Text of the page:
Seoul, Republic of Korea—Dexmedetomidine is widely used as a sedative in ICUs. Now, a new study suggests that the medication has unique properties that might be associated with reduced occurrence of new-onset atrial fibrillation (NOAF).

Korean researchers conducted a propensity score–matched cohort study to investigate whether the use of dexmedetomidine is associated with the incidence of NOAF in patients with a critical illness.

Data were from the Medical Information Mart for Intensive Care-IV database, which includes records of patients admitted to the ICU at Beth Israel Deaconess Medical Center in Boston from 2008 through 2019. Participants were adults who were hospitalized in the ICU, with data analyzed from March through May 2022.

The results were published in Journal of the American Medical Association Network Open.

The patients were divided into two groups according to dexmedetomidine exposure: those who received dexmedetomidine within 48 hours after ICU admission (dexmedetomidine group) and those who never received dexmedetomidine (no dexmedetomidine group). After 1:3 propensity score matching, the cohort included 8,015 patients with a mean age of 61; 65.4% were male.

The primary outcome was defined as the occurrence of NOAF within 7 days of ICU admission, as defined by the nurse-recorded rhythm status. Secondary outcomes considered were ICU length of stay (LOS), hospital LOS, and in-hospital mortality.

The results indicated that the use of dexmedetomidine was associated with a decreased risk of NOAF (371 patients [17.6%] vs. 1,323 patients [22.4%]; hazard ratio, 0.80; 95% CI, 0.71-0.90).

“Although patients in the dexmedetomidine group had longer median (IQR [interquartile range]) length of stays in the ICU (4.0 [2.7-6.9] days vs. 3.5 [2.5-5.9] days; P <.001) and hospital (10.0 [6.6-16.3] days vs. 8.8 [5.9-14.0] days; P <.001), dexmedetomidine was associated with decreased risk of in-hospital mortality (132 deaths [6.3%] vs. 758 deaths [12.8%]; hazard ratio, 0.43; 95% CI, 0.36-0.52),” the study advised.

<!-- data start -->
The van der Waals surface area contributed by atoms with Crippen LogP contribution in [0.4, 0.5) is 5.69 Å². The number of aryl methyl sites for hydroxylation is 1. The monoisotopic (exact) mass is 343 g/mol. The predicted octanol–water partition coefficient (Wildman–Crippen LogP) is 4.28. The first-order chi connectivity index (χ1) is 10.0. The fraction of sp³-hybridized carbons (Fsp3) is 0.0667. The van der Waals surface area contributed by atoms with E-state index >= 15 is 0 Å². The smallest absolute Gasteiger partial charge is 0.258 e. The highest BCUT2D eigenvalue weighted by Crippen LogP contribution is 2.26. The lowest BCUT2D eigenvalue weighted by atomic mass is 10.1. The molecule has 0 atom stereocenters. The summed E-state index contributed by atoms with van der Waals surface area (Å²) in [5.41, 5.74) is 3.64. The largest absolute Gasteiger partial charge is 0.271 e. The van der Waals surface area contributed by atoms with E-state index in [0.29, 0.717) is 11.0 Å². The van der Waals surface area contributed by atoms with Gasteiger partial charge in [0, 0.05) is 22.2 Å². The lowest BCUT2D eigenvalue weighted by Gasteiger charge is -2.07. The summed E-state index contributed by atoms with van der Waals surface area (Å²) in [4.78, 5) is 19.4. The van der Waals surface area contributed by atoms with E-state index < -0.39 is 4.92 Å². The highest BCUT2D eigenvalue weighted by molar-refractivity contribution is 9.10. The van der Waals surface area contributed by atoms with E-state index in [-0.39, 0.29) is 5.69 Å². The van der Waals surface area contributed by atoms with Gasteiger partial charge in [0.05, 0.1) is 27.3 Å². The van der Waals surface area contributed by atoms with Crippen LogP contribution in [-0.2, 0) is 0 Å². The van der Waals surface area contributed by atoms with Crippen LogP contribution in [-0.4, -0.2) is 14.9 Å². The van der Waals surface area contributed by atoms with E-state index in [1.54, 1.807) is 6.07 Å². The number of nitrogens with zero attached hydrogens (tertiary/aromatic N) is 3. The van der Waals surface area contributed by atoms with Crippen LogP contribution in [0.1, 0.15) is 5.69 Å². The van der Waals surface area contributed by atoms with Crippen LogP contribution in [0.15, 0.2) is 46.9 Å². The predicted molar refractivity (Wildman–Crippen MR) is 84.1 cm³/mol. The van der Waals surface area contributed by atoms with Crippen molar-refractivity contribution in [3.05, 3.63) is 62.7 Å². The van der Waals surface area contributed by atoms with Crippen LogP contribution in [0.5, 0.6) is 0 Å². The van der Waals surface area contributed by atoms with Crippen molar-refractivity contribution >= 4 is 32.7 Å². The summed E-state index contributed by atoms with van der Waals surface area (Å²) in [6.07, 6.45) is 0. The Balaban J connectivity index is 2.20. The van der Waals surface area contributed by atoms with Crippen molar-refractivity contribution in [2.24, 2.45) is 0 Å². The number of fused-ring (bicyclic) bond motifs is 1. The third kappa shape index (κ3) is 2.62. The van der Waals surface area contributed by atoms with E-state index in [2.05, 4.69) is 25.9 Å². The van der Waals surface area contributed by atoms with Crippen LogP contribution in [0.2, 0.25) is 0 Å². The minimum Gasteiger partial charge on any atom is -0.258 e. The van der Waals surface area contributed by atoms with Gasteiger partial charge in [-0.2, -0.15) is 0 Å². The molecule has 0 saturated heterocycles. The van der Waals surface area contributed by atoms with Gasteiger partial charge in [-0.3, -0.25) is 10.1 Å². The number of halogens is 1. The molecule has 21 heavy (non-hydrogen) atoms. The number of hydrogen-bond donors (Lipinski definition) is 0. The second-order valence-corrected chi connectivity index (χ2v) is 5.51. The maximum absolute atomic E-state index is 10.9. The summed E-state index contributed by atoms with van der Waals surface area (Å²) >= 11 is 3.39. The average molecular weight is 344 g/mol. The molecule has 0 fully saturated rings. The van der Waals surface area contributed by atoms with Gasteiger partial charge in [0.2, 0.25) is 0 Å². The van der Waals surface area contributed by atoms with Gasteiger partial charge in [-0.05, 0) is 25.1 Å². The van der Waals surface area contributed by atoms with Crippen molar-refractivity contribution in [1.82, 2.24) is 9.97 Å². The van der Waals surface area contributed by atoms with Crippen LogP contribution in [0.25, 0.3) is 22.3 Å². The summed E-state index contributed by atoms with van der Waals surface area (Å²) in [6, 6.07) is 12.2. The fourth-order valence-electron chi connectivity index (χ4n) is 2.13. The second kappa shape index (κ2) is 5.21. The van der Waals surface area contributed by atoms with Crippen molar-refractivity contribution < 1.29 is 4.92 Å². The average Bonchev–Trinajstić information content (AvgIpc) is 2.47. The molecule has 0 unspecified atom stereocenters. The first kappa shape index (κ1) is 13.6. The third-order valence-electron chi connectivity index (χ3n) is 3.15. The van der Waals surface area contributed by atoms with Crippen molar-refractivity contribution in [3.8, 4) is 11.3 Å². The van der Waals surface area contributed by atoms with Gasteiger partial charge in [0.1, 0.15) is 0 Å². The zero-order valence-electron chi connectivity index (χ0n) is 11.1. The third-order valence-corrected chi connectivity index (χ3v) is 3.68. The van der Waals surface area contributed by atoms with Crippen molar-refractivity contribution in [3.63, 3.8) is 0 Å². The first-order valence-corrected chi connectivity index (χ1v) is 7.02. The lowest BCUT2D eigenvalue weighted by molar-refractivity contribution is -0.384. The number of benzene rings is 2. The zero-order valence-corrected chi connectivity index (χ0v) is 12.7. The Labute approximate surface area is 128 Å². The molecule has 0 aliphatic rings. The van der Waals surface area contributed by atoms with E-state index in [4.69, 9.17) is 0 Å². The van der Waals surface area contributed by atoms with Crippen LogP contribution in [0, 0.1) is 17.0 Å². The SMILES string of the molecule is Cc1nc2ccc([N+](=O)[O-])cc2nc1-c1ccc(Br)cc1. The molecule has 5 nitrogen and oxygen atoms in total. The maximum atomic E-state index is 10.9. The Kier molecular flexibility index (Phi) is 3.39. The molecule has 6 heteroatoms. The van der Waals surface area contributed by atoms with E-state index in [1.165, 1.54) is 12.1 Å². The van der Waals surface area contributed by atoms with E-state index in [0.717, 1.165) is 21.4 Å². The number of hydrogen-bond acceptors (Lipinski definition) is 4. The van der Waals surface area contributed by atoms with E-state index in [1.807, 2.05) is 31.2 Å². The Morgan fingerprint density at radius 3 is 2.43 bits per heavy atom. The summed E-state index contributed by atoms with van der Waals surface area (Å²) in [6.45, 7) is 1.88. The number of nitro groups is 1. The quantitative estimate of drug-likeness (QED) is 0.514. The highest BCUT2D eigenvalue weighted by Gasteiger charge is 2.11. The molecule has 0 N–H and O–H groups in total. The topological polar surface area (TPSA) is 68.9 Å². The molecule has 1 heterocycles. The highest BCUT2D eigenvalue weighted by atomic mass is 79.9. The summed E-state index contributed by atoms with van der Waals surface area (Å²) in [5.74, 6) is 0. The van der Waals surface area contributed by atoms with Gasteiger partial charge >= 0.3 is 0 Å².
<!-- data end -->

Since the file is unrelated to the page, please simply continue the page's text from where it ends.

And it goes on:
The authors concluded that because their findings suggested that dexmedetomidine was associated with decreased risk of NOAF in patients with critical illness, “it may be necessary and warranted to evaluate this association in future clinical trials.”

Atrial fibrillation is the most common type of arrhythmia in patients with critical illness. NOAF ranges in incidence from 10% to 44% in patients with sepsis, for example.

The authors noted that commonly proposed risk factors associated with NOAF in patients admitted to the ICU include mechanical ventilation, vasoactive drugs, systemic inflammation, and organ dysfunction. The condition might cause adverse hemodynamic outcomes, systemic embolism, or stroke, resulting in worse clinical outcomes with longer ICU LOS and higher mortality compared with patients without NOAF.

Dexmedetomidine, a highly selective alpha 2-receptor agonist widely used for sedation in patients with critical illness, has sympatholytic activity that is associated with reduced heart rate and depressed sinus node and atrial ventricular node conduction. In addition, studies have suggested that dexmedetomidine was associated with cytokine transcription and inhibited inflammation. “These properties collectively suggest that dexmedetomidine may be promising as a treatment associated with decreased risk of NOAF,” the researchers wrote.

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